Overall, the present results, pertaining to the broad-sense heritabilities and shared genetic effects, support the current GWAMA approach to identifying pleiotropic genetic variants contributing to ADHD variance. Specifically, we found that the HYP and INATT measures show strong genetic correlations, irrespective of the instrument used to obtain these. This suggests that the genetic effects shared between INATT and HYP are likely to be captured in the GWAMA of ADHD, notwithstanding the expected (in a meta-analyses) variation in the psychometric instrument and method used to measure ADHD. It is possible that the moderating effects of rater, psychometric instrument, and situational factors introduce variation in genetic effect sizes. This may ultimately call for a random effects meta-analytic approach. We note, however, that Demontis et al. (2019) found no such random effects in their GWA meta-analysis of ADHD.
We note the following limitations of the present study. We did not consider contrast effects, although these have been demonstrated (e.g., Ebejer et al. 2015; Merwood et al. 2013; Nadder et al. 2001). In the univariate ADE twin model, the contrast effect is accommodated by including a reciprocal pathway between the twins phenotypes. Prior univariate twin modeling demonstrated that BIC favored the ADE model without contrast effects. BIC favored the ADE model with contrast effect in the case of SWAN INATT and TRF INATT. However the differences in BIC were small (2872 vs. 2871 and 2376 vs. 2375, respectively). In addition, an indication of contrast effects is larger DZ phenotypic variance than MZ phenotypic variance, which we do not see in these data (see Table 1). Finally, the absence of contrast effect in the NTR ADHD twin data was also demonstrated by Rietveld et al. (2003).
While the results are consistent with the literature, we acknowledge that estimates may be biased. Notably, the present results are based on the classical twin design, which is characterized by many strong assumptions (Eaves et al. 1977). These include the equal environment assumption, random mating, and absence of interplay, such as G-E correlation and GxE interaction. Any violation of these assumptions will introduce bias in the variance components. However, the effects of violations of these assumptions on the variance components, as estimated in the twin model, are well known (e.g., Purcell 2002). Specifically, AxE and DxE interaction contribute to E, and cor(AC) and cor(DC) contribute to C. As in the present results E is relatively small and C is all but absent, it is likely that the effects of these possible violations are negligible. AxC and r(AE) contribute to A, and DxC and r(DE) contribute to D. These may be relatively important given the large broad-sense heritabilities. In addition, a possible role of AxC and DxC interaction does not seem farfetched (e.g., see Hicks et al. 2009). Random mating is an important assumption, as it has a bearing on the additive genetic correlations in the DZ twin (0.5, given random mating). However, the spousal phenotypic correlation in Dutch ADHD data is low (~ 0.11; Boomsma et al. 2010), which suggests that assortative mating is not likely to be an appreciable source of bias. Ultimately, supplementing the twin model with linear combinations of measured genotypes (polygenic scores) associated with ADHD, as established in GWAMA, will provide the means to address issues relating to this interplay in the twin model.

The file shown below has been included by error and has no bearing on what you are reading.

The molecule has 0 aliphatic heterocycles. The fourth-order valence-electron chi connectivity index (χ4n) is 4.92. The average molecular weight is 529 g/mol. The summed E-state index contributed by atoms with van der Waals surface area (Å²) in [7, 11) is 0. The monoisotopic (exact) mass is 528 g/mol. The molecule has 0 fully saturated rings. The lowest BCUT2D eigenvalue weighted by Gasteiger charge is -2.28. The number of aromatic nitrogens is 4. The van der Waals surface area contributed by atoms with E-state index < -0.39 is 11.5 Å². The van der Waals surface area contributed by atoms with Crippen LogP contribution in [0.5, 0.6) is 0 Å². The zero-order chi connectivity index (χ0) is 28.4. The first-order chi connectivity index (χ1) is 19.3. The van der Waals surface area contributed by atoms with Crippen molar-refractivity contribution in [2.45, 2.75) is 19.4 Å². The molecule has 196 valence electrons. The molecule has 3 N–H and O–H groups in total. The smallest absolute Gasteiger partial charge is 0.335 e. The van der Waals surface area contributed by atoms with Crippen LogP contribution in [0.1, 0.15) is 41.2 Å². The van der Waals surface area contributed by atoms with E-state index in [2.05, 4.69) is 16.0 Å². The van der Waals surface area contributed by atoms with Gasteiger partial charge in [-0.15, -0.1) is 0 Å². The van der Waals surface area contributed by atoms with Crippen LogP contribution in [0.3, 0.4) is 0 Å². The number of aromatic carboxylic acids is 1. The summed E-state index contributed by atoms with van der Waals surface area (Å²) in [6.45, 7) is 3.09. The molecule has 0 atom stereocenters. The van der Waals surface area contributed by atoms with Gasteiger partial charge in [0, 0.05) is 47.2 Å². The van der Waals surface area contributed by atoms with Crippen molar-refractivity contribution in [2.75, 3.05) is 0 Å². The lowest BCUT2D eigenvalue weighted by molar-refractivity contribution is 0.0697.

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We thank the participating twins, their parents, and their teachers heartily for their time and effort. We acknowledge research program ‘Consortium on Individual Development' (CID) which is funded through the Gravitation program of the Dutch Ministry of Education, Culture and Science and the Netherlands Organization for Scientific Research (NWO 0240-001-003); longitudinal data collection from teachers of Dutch twins and their siblings (NWO-481-08-011); twin-family-study of individual differences in school achievement (NWO-FES, 056-32-010), the European Community's Seventh Framework Program Grant 602768: ACTION; NWO-Groot 480-15-001/674: Netherlands Twin Registry Repository; NWO top-talent Grant 406-12-124; and KNAW Academy Professor Award (PAH/6635) to DIB; the U.S. Department of Health and Human Services National Institute of Mental Health Grant No. 5U01MH109539-03 (Psychiatric Genomics Consortium).
Conflict of interest
Conor V. Dolan, Eveline L. de Zeeuw, Tetyana Zayats, C.E.M. van Beijsterveldt, and Dorret I. Boomsma declare that they have no conflict of interest.
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The data collection was approved by the medical ethical review committee of the VU Medical Center Amsterdam (NTR25052007) and informed consent was obtained from all participants included in the study.
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Dolan, C.V., de Zeeuw, E.L., Zayats, T. et al. The (Broad-Sense) Genetic Correlations Among Four Measures of Inattention and Hyperactivity in 12 Year Olds. Behav Genet 50, 273–288 (2020). https://doi.org/10.1007/s10519-020-10002-2
- Genetic correlation
- Multivariate genetic model
- Twin design